Via Danubia: on the trail of the ancient Romans
The Danube even owes its name to the Romans: back then it was called Danubius, after Danuvius, the god of rivers. It's reason enough to dig a little deeper into this history and discover what fascinating traces of the Romans are still visible today. The idea behind the Via Danubia is the same as that of the Via Claudia Augusta that runs between Füssen and Donauwörth and the Via Raetica between Donauwörth and Kelheim: to create a long-distance cycle route dedicated to the region's ancient history. Via Danubia opened in 2001 as a 220km stretch of the Danube Cycle Route between Bad Gögging and Passau. In 2006 an additional section from Günzburg to Oberndorf am Lech was opened to the public. This stretch lies much further to the west and for the most part runs just south of the Danube.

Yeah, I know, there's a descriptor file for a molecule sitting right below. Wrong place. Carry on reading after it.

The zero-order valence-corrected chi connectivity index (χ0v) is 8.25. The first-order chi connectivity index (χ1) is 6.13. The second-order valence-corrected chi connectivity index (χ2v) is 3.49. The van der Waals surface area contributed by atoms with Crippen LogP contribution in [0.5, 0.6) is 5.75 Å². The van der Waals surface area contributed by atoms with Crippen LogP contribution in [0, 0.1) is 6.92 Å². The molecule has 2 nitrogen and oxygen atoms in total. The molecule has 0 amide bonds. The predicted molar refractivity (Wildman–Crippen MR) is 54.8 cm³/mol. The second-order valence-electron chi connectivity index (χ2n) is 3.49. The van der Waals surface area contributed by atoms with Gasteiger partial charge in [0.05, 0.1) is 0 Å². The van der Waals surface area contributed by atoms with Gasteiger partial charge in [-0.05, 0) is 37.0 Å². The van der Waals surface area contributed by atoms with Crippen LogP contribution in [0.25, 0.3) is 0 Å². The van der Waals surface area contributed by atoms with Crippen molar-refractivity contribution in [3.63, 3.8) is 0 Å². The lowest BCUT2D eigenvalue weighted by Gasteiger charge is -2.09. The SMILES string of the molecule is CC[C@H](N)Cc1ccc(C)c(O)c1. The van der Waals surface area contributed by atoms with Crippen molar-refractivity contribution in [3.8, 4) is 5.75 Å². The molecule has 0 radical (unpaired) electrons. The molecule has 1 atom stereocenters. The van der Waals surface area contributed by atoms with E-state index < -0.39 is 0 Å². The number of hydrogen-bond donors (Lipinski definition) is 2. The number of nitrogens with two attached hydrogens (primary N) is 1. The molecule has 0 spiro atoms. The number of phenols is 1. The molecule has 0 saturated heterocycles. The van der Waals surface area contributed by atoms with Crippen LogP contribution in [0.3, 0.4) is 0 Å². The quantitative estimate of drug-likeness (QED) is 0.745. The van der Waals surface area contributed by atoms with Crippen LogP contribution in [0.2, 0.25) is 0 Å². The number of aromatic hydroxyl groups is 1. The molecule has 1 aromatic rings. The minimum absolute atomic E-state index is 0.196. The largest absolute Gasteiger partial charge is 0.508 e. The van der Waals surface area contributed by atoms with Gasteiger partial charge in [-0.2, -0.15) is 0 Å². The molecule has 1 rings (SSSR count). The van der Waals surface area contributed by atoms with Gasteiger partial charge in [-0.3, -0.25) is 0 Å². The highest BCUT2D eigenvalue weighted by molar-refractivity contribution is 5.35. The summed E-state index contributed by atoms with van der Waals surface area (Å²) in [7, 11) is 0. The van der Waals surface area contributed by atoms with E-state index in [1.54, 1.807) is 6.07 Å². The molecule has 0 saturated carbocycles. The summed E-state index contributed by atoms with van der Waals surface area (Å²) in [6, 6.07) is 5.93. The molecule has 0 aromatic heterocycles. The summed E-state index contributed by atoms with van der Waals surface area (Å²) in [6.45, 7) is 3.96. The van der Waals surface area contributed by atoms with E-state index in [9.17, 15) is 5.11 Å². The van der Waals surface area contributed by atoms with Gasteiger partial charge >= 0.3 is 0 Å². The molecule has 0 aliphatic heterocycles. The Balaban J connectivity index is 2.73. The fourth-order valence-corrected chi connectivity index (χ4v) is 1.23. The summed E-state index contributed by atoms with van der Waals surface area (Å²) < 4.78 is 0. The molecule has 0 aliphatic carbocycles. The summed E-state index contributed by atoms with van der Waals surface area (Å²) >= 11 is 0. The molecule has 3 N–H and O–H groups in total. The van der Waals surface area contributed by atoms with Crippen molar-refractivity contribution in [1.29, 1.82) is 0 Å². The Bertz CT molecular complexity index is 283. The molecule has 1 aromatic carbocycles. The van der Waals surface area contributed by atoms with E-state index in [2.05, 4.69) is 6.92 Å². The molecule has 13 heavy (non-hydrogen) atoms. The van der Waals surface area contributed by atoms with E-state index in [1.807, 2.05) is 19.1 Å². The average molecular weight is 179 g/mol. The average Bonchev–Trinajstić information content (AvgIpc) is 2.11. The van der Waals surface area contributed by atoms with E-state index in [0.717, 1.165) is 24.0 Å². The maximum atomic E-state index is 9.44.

Most of the Danube region between Bad Gögging and Passau was already populated by Celtic settlers before the Romans occupied it in the classical era. They effectively made the Danube a 'wet frontier' against the notoriously violent Teutons in the north. Today you can see archaeological evidence of the Roman era at various outdoor sites and in many history museums along the Via Danubia. Information boards at 17 different places tell you more about the visible reminders of the region's Roman past. You don't even have to leave Bad Gögging for the first one: a Roman Baths Museum at the site where the Romans bathed in the healing sulphur springs that bubble out of the ground here. And to this day Bad Gögging remains one of Bavaria's top spa resorts. Roman history can also be traced in Regensburg, or Castra Regina as it was then, and in Straubing, Vilshofen and Passau. And dotted between these towns you'll come across remnants of military sites, such as the Roman fort in Steinkirchen or the fort with a neighbouring civilian settlement in Moos-Burgstall. The UNESCO-protected Limes frontier is still clearly visible in Windorf between Künzing and Passau. You can get another good view of this quintessentially Roman relic on the second leg of the Via Danubia, between Oberndorf and Günzburg, a town that emerged from the Roman military camp Guntia. Faimingen's open-air museum at the Apollo Grannus Temple is another of the route's highlights. Grundremmingen was the site of a Roman settlement, Aislingen had a fort, and in Holzheim-Ellerbach and Wertingen-Roggden you can still see the remnants of Roman burial grounds. Burghöfe in Mertingen was the site of another Roman fort, and is also the point where the Via Claudia Augusta ends. The Via Danubia, however, continues to its final checkpoint in Oberndorf, where there is further evidence of earlier Roman settlements. With so many Roman relics to discover along both routes, you might even be fluent in Latin by the time you've finished!